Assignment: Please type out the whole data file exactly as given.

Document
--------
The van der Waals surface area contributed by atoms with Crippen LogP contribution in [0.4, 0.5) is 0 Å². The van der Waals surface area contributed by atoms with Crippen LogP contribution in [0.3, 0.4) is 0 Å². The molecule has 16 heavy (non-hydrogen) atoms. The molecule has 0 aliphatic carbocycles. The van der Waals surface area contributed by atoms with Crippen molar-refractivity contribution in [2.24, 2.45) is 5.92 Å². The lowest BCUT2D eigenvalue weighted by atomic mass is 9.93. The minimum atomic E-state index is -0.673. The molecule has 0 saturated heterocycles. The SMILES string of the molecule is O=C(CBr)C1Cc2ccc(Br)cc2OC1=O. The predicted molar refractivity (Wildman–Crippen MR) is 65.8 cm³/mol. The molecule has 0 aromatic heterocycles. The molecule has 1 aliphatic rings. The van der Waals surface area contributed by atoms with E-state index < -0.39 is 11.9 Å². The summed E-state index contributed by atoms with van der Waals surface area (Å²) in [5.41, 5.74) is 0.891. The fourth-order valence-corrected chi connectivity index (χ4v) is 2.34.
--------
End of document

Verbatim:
The van der Waals surface area contributed by atoms with Crippen LogP contribution in [0.4, 0.5) is 0 Å². The van der Waals surface area contributed by atoms with Crippen LogP contribution in [0.3, 0.4) is 0 Å². The molecule has 16 heavy (non-hydrogen) atoms. The molecule has 0 aliphatic carbocycles. The van der Waals surface area contributed by atoms with Crippen molar-refractivity contribution in [2.24, 2.45) is 5.92 Å². The lowest BCUT2D eigenvalue weighted by atomic mass is 9.93. The minimum atomic E-state index is -0.673. The molecule has 0 saturated heterocycles. The SMILES string of the molecule is O=C(CBr)C1Cc2ccc(Br)cc2OC1=O. The predicted molar refractivity (Wildman–Crippen MR) is 65.8 cm³/mol. The molecule has 0 aromatic heterocycles. The molecule has 1 aliphatic rings. The van der Waals surface area contributed by atoms with E-state index < -0.39 is 11.9 Å². The summed E-state index contributed by atoms with van der Waals surface area (Å²) in [5.41, 5.74) is 0.891. The fourth-order valence-corrected chi connectivity index (χ4v) is 2.34.